Baghdad: Iraqi students joined anti-government protests in Baghdad on Sunday, ramping up the street pressure on Prime Minister Adel Abdel Mahdi who also faced a surprise sit-in from parliament’s largest bloc.
The capital and country’s south have been rocked by a second wave of demonstrations since Thursday, with protesters digging in despite tear gas, curfews and violence that has left over 60 dead.
On Sunday morning, students could be seen joining demonstrations in the capital, with activists saying about a dozen schools and universities had decided to shut their doors and take part in protests en masse.
In the emblematic Tahrir Square, young girls in school uniforms with rucksacks were seen trekking through streets littered with tear gas canisters.
Hundreds of protesters had hunkered down in the square, defying heavy tear gas use overnight and pledging to “weed out” the political class.
“We’re here to bring down the whole government - to weed them all out!” one protester said, the Iraqi tricolour wrapped around his head.
The protests are unprecedented in recent Iraqi history for their ire at the entire political class, including Abdel Mahdi, parliament speaker Mohammed Al-Halbussi and even traditionally revered religious leaders.
They have also been exceptionally violent, with 157 dead in the first set of rallies and 63 dead in the latest round.
“We don’t want a single one of them. Not Halbussi, not Abdel Mahdi. We want to bring down the regime,” the protester said.
Women were also seen in larger numbers, including a young nurse who said she was protesting “for the generation that’s coming”.
“Our generation is psychologically tired, but it’s alright as long as this is for the next one,” she said.
This week’s protests are the sequel to six days of anti-government rallies that erupted on October 1 in outrage at corruption, unemployment and poor services.
Oil-rich Iraq is the OPEC oil cartel’s second biggest producer, but one in five people live in poverty and youth unemployment stands at 25 percent, according to the World Bank.
In response to the rallies, Abdel Mahdi proposed a laundry list of reforms including hiring drives, increased pensions and promises to root out corruption.
But Iraqis hit the streets once again this week, and Abdel Mahdi now faces escalated pressure from parliament.
The body failed to reach quorum for a scheduled session on Saturday to discuss protester demands.
Later on that evening, its largest bloc announced it would hold an open-ended sit-in to back the rallies.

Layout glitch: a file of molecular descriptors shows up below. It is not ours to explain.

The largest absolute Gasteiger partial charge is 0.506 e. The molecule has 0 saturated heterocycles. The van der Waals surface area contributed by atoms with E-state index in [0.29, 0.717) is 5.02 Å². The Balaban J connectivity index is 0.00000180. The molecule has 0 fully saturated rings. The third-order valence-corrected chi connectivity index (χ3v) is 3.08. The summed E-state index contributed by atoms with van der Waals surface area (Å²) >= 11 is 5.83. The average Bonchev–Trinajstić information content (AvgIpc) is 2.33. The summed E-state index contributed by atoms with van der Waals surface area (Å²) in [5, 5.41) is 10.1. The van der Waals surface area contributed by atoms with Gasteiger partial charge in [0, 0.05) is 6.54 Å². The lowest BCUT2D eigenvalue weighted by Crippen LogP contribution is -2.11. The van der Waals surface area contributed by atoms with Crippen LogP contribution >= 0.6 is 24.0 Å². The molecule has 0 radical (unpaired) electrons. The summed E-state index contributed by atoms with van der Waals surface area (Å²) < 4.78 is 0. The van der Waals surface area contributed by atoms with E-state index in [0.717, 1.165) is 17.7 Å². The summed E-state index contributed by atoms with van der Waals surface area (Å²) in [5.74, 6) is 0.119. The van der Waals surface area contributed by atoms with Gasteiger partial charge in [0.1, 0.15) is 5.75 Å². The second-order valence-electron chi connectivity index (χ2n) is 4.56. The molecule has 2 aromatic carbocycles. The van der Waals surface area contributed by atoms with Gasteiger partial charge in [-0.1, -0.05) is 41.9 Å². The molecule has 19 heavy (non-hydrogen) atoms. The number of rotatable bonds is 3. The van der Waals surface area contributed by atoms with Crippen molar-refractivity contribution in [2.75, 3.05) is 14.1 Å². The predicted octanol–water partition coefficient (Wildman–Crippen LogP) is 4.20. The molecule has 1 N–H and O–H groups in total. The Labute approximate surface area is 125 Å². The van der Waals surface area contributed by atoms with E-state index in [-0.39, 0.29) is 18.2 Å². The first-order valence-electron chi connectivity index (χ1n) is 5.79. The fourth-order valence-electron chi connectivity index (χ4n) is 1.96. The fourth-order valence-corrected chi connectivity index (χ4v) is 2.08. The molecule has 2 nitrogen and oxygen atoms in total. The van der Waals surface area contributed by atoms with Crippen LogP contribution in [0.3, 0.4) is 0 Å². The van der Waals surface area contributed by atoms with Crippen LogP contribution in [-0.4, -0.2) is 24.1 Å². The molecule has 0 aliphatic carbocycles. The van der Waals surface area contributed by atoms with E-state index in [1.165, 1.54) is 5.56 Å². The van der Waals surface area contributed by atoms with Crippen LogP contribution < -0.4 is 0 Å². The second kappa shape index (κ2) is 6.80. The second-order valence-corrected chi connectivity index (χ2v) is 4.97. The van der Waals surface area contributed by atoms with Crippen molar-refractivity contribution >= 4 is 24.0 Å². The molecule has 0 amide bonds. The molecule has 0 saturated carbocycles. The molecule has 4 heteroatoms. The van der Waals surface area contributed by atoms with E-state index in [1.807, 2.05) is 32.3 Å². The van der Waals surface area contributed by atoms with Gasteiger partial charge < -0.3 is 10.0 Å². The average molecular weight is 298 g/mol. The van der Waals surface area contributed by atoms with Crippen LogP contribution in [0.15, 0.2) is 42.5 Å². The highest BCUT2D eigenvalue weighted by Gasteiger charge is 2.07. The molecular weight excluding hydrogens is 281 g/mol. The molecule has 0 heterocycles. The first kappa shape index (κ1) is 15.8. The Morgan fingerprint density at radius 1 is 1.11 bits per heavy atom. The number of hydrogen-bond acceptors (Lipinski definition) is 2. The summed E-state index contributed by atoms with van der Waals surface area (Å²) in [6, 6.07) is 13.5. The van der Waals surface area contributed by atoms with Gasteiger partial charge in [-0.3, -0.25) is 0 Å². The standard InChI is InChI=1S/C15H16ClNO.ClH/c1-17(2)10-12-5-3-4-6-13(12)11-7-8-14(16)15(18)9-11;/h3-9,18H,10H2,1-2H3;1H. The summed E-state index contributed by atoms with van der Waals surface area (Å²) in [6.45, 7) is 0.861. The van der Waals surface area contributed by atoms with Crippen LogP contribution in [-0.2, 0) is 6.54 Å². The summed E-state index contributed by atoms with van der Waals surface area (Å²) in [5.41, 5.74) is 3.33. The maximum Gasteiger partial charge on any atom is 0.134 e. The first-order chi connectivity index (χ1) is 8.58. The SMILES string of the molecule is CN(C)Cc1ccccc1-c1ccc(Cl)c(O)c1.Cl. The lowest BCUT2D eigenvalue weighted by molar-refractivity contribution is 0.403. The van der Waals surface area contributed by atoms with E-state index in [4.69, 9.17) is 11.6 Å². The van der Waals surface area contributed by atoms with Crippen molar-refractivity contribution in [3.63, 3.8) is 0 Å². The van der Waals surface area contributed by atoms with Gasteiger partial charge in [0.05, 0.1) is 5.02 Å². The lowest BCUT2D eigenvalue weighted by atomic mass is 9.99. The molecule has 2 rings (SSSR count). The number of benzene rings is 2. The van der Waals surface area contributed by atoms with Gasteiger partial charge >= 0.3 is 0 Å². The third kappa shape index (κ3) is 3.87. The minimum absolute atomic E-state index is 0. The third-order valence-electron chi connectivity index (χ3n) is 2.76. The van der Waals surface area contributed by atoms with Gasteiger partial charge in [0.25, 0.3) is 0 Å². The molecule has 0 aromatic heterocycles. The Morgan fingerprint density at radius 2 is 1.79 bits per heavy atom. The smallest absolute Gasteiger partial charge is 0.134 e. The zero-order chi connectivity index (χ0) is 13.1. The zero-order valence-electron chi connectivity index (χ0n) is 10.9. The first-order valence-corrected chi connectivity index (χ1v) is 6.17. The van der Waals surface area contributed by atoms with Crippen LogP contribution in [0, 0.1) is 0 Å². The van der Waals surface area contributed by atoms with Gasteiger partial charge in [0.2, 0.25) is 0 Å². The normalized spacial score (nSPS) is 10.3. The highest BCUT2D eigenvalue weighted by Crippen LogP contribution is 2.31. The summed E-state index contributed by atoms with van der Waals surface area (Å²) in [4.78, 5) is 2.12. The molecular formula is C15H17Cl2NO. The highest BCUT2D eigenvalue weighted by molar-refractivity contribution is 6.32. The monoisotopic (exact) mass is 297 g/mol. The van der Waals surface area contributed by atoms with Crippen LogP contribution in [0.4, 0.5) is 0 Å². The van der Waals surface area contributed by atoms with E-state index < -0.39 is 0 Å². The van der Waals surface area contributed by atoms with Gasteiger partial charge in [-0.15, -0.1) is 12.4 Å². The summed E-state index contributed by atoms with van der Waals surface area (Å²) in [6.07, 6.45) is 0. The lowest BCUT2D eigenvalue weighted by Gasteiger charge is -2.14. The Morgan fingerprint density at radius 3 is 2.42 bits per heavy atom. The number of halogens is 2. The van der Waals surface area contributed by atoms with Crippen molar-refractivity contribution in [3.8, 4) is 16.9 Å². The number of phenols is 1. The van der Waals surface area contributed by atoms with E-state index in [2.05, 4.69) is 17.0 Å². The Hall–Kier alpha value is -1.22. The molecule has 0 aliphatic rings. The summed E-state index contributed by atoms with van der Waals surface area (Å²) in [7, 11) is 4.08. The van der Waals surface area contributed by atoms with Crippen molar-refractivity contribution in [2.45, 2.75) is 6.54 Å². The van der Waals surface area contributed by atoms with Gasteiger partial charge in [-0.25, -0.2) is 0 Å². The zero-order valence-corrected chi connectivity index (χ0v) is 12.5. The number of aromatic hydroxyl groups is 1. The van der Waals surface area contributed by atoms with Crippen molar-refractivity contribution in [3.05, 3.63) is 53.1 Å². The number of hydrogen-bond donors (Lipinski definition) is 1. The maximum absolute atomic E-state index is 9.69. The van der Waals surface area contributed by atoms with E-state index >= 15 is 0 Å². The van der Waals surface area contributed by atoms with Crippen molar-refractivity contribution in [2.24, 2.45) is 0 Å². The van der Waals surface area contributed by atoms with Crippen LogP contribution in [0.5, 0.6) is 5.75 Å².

Saeroon - an alliance between populist cleric Moqtada al-Sadr and Iraq’s Communist Party - said it now considered itself part of the political opposition.
“The sit-in is ongoing and open until protester demands are met and the reforms promised by the PM are enacted,” Saeroon MP Salam al-Hadi told AFP from within parliament.
The move has put Abdel Mahdi under more pressure than ever, as Saeroon was one of the two main sponsors of his government.
The other was Fatah, the political arm of the Hashed al-Shaabi paramilitary force which said it would continue to back the central government.
The one-time allies now find themselves on opposite sides of the protest movement.
Elite troops deploy
The Hashed was founded in 2014 to fight the Islamic State group but its factions have since been ordered to incorporate into the state security services.
Several of their offices have been torched in recent days in southern Iraqi cities, hinting at a new violent phase.
Several dozen protesters have died while storming or setting fire to the offices of Asaib Ahl al-Haq, the Badr Organisation and others, according to medics and police.
Top Hashed commanders have threatened revenge, denouncing the attacks as sowing “discord and chaos” in the country.
The United Nations has said it fears “armed spoilers” could derail efforts at peaceful protests in Iraq and said it was “tragic” to see renewed violence in the country.
Since October 1, at least 220 people have died in the capital and the south, according to official sources.
A government probe found “excessive force” was used to quell the first week of protests, and in a noticeable change, there have been no reports of live ammunition in Baghdad in recent days.
Most of those killed since Thursday have been in the Shiite-majority south, but medics and protesters have reported trauma wounds from tear gas canisters unleashed into crowds in the capital.
On Sunday, security forces were positioned on the edges of Tahrir, while elite Counter-Terrorism Service troops and armoured vehicles were seen in surrounding districts.
The CTS said it had deployed its units to “protect vital infrastructure,” and its forces were not seen in Tahrir.